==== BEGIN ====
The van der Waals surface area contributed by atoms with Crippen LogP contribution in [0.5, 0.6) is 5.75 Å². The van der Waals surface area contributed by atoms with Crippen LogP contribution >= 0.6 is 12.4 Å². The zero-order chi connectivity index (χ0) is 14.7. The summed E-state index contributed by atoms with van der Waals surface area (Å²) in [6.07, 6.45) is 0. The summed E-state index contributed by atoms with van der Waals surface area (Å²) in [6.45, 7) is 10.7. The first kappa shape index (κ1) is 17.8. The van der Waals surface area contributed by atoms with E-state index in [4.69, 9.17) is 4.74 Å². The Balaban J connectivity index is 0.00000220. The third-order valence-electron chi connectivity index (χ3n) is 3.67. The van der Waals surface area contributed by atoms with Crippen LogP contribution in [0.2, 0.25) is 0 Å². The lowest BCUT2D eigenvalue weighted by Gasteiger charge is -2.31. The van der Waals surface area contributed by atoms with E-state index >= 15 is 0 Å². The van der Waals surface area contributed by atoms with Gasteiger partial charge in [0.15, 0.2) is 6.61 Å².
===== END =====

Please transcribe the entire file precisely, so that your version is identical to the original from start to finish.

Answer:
The van der Waals surface area contributed by atoms with Crippen LogP contribution in [0.5, 0.6) is 5.75 Å². The van der Waals surface area contributed by atoms with Crippen LogP contribution >= 0.6 is 12.4 Å². The zero-order chi connectivity index (χ0) is 14.7. The summed E-state index contributed by atoms with van der Waals surface area (Å²) in [6.07, 6.45) is 0. The summed E-state index contributed by atoms with van der Waals surface area (Å²) in [6.45, 7) is 10.7. The first kappa shape index (κ1) is 17.8. The van der Waals surface area contributed by atoms with E-state index in [4.69, 9.17) is 4.74 Å². The Balaban J connectivity index is 0.00000220. The third-order valence-electron chi connectivity index (χ3n) is 3.67. The van der Waals surface area contributed by atoms with Crippen LogP contribution in [0.2, 0.25) is 0 Å². The lowest BCUT2D eigenvalue weighted by Gasteiger charge is -2.31. The van der Waals surface area contributed by atoms with E-state index >= 15 is 0 Å². The van der Waals surface area contributed by atoms with Gasteiger partial charge in [0.15, 0.2) is 6.61 Å².